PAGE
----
Monday, March 28, 2011

Issues with Crowdsourced Data Part 2

A recent guest Beneblog explains why we believe a correlation found between SMS text messages and building damage by researchers was not useful. Some of the questions we received made us realize we need to be clearer about why this is important. Why did we bother analyzing this claim? Why does it matter? Thanks to Patrick Ball, Jeff Klingner and Kristian Lum for contributing this material (and making it much clearer).

We’re reacting to the following claim: “Data collected using unbounded crowdsourcing (non-representative sampling) largely in the form of SMS from the disaster affected population in Port-au-Prince can predict, with surprisingly high accuracy and statistical significance, the location and extent of structural damage post-earthquake.”

While this claim is technically correct, it misses the point. If decision makers simply had a map, they could have made better decisions more quickly, more accurately, and with less complication than if they had tried to use crowdsourcing. Our concern is that if in the future decision makers depend on crowdsourcing, bad decisions are likely to result -- decisions that impact lives. So, we’re speaking up.

In the comments to our last post, Jon from Ushahidi said "If a tool's fitness cannot be absolute, then neither can it's fallibility." And, that the correlation they found was useful. Why is this something worth arguing about?

Misunderstanding relationships in data is a problem because it can lead to choosing less effective, more expensive data instead of choosing obvious, more accurate starting points. The correlation found in Haiti is an example of a "confounding factor". A correlation was found between building damage and SMS streams, but only because both were correlated with the simple existence of buildings. Thus the correlation between the SMS feed and the building damage is an artifact or spurious correlation. Here are two other examples of confounding effects.

- Children's reading skill is strongly correlated with their shoe size -- because older kids have bigger feet and tend to read better. You wouldn't measure all the shoes in a classroom to evaluate the kids' reading ability.

- Locations with high rates of drowning deaths are correlated with locations with high rates of ice cream sales because people tend to eat ice cream and swim when they're at leisure in hot places with water, like swimming pools and seasides. If we care about preventing drowning deaths, we don't set up a system to monitor ice cream vendors.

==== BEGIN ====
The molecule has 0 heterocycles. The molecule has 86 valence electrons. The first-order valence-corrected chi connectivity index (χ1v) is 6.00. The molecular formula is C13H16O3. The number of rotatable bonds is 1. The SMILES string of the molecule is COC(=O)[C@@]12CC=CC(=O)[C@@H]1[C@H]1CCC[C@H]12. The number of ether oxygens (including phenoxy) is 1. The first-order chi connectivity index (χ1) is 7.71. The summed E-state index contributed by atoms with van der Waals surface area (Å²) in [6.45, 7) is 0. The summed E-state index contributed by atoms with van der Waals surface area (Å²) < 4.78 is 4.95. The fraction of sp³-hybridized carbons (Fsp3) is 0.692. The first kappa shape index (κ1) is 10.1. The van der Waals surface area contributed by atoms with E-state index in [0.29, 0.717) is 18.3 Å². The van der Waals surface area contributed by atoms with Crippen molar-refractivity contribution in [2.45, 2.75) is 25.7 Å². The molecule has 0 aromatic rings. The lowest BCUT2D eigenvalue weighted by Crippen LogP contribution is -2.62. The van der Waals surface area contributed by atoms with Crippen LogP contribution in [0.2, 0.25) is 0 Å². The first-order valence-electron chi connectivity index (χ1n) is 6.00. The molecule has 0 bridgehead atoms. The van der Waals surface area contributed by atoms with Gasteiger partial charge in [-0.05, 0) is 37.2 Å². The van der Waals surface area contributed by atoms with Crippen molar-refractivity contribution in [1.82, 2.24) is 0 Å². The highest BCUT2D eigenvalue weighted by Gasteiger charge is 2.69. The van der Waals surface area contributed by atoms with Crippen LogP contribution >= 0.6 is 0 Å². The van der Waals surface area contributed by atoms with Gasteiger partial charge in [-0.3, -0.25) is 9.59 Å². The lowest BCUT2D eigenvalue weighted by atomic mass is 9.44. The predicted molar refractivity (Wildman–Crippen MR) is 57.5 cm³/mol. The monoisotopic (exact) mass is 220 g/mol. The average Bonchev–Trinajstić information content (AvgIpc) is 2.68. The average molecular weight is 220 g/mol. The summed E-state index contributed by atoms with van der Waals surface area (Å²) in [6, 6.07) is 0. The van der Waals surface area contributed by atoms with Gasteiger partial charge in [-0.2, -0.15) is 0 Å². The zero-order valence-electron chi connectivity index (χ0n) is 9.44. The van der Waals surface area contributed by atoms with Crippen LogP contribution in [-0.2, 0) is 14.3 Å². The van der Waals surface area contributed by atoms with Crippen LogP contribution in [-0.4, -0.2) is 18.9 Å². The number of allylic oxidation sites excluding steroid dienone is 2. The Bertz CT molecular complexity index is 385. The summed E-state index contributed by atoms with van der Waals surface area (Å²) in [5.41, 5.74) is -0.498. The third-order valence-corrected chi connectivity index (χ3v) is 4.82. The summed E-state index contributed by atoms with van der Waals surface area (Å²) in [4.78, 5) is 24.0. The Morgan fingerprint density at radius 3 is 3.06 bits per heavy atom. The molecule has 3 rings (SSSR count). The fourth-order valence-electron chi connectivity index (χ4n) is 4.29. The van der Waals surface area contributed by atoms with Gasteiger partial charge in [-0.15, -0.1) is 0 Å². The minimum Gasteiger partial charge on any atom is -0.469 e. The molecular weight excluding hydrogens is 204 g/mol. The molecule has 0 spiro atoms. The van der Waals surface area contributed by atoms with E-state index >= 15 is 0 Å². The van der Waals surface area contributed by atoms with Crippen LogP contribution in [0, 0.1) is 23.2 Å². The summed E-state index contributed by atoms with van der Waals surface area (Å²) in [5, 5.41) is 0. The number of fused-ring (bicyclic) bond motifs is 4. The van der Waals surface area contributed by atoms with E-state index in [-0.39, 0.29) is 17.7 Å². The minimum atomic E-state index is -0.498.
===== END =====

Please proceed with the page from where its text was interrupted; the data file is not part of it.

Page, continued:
We're particularly concerned because we think that using a SMS stream to measure a pattern is probably at its best in a disaster situation. When there's a catastrophe, people often pull together and help each other. If an SMS stream was ever going to work as a pattern measure, it was going to be in a context like this -- and it didn't work very well. We don't think that SMS was a very good measure of building damage, relative to the obvious alternative of using a map of building locations.

The problems will be much worse if SMS streams are used to try to measure public violence. In these contexts, the perpetrators will be actively trying to suppress reporting, and so the SMS streams will not just measure where the cell phones are, they'll measure where the cell phones that perpetrators can't suppress are. We'll have many more "false negative" zones where there seems to be no violence, but there's simply no SMS traffic. And we'll have dense, highly duplicated reports of visible events where there are many observers and little attempt to suppress texting.

In the measurement of building damage in Port-au-Prince, there were several zones where there was lots of damage but few or no SMS messages ("false negatives"). This occurred when no one was trying to stop people from texting. The data will be far more misleading when the phenomenon being measured is violence.

As we've said in each post, crowdsourcing generally and SMS traffic in particular is great for documenting specific requests for help. Our critique is that it's not a good way to generate a valid basis for understanding patterns.

Thursday, March 17, 2011

Crowdsourced data is not a substitute for real statistics

Guest Beneblog by Patrick Ball, Jeff Klingner, and Kristian Lum